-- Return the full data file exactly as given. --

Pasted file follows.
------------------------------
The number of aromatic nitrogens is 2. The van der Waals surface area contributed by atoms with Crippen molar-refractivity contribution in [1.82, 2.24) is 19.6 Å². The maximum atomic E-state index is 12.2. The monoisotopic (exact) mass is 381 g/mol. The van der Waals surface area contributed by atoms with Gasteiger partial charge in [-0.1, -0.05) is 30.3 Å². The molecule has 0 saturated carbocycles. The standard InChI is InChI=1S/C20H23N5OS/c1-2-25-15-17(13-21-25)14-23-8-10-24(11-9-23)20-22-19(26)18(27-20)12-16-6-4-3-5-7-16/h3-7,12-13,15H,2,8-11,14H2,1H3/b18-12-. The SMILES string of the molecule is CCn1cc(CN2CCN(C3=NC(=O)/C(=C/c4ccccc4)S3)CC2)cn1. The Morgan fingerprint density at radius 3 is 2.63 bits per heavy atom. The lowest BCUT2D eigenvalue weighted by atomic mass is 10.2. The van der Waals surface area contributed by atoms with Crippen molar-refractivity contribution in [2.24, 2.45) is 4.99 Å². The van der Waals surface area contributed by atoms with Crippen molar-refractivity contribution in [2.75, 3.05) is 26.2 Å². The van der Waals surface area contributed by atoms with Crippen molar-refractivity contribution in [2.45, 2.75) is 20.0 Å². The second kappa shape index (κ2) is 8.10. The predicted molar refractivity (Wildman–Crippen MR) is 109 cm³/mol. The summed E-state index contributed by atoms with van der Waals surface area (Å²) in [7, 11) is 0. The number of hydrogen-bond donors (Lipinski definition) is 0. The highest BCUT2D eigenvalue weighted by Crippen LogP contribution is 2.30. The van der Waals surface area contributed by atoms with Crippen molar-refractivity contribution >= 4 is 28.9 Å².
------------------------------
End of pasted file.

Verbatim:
The number of aromatic nitrogens is 2. The van der Waals surface area contributed by atoms with Crippen molar-refractivity contribution in [1.82, 2.24) is 19.6 Å². The maximum atomic E-state index is 12.2. The monoisotopic (exact) mass is 381 g/mol. The van der Waals surface area contributed by atoms with Gasteiger partial charge in [-0.1, -0.05) is 30.3 Å². The molecule has 0 saturated carbocycles. The standard InChI is InChI=1S/C20H23N5OS/c1-2-25-15-17(13-21-25)14-23-8-10-24(11-9-23)20-22-19(26)18(27-20)12-16-6-4-3-5-7-16/h3-7,12-13,15H,2,8-11,14H2,1H3/b18-12-. The SMILES string of the molecule is CCn1cc(CN2CCN(C3=NC(=O)/C(=C/c4ccccc4)S3)CC2)cn1. The Morgan fingerprint density at radius 3 is 2.63 bits per heavy atom. The lowest BCUT2D eigenvalue weighted by atomic mass is 10.2. The van der Waals surface area contributed by atoms with Crippen molar-refractivity contribution in [2.24, 2.45) is 4.99 Å². The van der Waals surface area contributed by atoms with Crippen molar-refractivity contribution in [2.75, 3.05) is 26.2 Å². The van der Waals surface area contributed by atoms with Crippen molar-refractivity contribution in [2.45, 2.75) is 20.0 Å². The second kappa shape index (κ2) is 8.10. The predicted molar refractivity (Wildman–Crippen MR) is 109 cm³/mol. The summed E-state index contributed by atoms with van der Waals surface area (Å²) in [7, 11) is 0. The number of hydrogen-bond donors (Lipinski definition) is 0. The highest BCUT2D eigenvalue weighted by Crippen LogP contribution is 2.30. The van der Waals surface area contributed by atoms with Crippen molar-refractivity contribution >= 4 is 28.9 Å².